In last week’s column I wrote about skating on Mill Pond, making my way around a large portion of the perimeter. While on that outing, I was told that Mill Pond does not freeze completely over very often, as it is this winter.Once upon a time, though, it was the source of ice for the entire area, supplied by the Water Mill Company’s ice house on Mill Pond. It was owned by the Benedict family, which also operated the water-powered grist mill that still stands and is the namesake for our little hamlet. Thank you to Ann Lombardo for sending along the really terrific vintage photos, circa 1905, of the ice harvest (and of ice boating back in the day).
Ann said in the information that accompanies the photo which is part of an exhibit at the Water Mill Museum that can be seen when it reopens in the spring, that a horse would pull a cutting marker across the ice, cutting a line in the ice. This process would be repeated to cut deeper with what was called an ice plow, until the ice was almost cut through. Then, special handsaws were used to finish the job. Ice blocks would be stored in layers of salt hay, and last well into summer.
Break out the dancing shoes! The Parrish Art Museum is hosting a DJ Dance Party for Families on Friday, February 21, from 5 to 7 p.m.
Let loose with free-style dancing and learn the latest hip-hop moves by the A&G Dance Company, with a special performance to original music by Adam Baranello. You can also make your mark on a collaborative graffiti-style mural in the studio.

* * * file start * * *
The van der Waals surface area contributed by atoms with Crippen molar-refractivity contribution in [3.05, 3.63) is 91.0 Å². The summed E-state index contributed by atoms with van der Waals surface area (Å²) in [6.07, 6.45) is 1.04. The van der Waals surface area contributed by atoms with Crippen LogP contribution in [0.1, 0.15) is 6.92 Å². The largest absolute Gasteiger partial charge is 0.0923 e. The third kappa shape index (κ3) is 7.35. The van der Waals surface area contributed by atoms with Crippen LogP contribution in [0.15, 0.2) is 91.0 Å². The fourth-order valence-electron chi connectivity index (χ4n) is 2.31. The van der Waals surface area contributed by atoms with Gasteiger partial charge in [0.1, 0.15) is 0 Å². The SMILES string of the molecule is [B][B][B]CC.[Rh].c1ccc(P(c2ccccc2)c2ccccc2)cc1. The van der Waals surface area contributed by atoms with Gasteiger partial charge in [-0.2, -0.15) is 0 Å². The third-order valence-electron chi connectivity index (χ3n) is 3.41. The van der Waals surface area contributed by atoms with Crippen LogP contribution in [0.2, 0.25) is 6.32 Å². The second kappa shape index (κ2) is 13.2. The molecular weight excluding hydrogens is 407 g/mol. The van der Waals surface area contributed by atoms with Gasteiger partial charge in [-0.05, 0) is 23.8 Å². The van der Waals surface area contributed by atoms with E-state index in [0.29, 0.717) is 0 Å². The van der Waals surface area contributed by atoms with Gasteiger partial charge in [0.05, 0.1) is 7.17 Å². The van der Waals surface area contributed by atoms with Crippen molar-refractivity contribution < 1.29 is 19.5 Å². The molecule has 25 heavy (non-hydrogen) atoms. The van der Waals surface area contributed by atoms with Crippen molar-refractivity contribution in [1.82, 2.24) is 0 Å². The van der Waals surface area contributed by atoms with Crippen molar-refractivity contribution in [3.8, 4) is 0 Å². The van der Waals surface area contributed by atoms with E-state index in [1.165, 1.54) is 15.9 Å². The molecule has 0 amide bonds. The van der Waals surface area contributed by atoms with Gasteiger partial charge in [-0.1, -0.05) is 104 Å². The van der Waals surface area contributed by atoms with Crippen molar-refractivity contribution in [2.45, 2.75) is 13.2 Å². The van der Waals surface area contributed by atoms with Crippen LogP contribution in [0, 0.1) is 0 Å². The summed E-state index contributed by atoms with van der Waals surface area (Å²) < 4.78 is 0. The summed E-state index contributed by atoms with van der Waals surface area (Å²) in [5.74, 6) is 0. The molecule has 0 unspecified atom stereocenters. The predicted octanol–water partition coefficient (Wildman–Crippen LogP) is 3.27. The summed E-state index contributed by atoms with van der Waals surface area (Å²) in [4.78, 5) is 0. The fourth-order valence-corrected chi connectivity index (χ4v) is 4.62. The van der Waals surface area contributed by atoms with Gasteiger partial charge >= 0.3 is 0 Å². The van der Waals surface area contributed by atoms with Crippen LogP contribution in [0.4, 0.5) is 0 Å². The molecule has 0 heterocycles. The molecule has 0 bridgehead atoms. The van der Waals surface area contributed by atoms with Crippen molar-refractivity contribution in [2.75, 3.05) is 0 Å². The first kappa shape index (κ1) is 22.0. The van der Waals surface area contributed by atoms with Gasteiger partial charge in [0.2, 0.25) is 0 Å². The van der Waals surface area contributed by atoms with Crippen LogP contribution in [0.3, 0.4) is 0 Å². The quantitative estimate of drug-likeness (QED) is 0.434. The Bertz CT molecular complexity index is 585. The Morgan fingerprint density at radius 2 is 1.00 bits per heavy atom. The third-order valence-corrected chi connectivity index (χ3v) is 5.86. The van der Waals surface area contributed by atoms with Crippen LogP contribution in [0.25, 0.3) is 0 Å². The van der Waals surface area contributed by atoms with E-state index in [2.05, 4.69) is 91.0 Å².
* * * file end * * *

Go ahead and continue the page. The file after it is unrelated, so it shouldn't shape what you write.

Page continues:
Attendance at the dance party is free with museum admission; reservations are recommended. Visit www.parrishart.org.
And don’t put those shoes too far back in the closet because another chance for dancing in Water Mill comes our way on Saturday, March 1, when a traditional New England barn dance will be held at the Water Mill Community House. Ted Crane will be the dance caller and music will be by Wild Thistle. Are you new to barn dancing? Just get there at 7:45 p.m. for the introductory lesson. Dancers of all levels of experience are most welcome. Don’t worry if you don’t have a dance partner but do worry about your footwear: soft-soled shoes are a must.
Admission is $14 for adults, $7 for students, and children up to age 16 may attend for free as long as there is an adult with them. For more information, call 725-3103.
On a personal note, a very big happy birthday wish to my husband, whose birthday is Friday, February 21.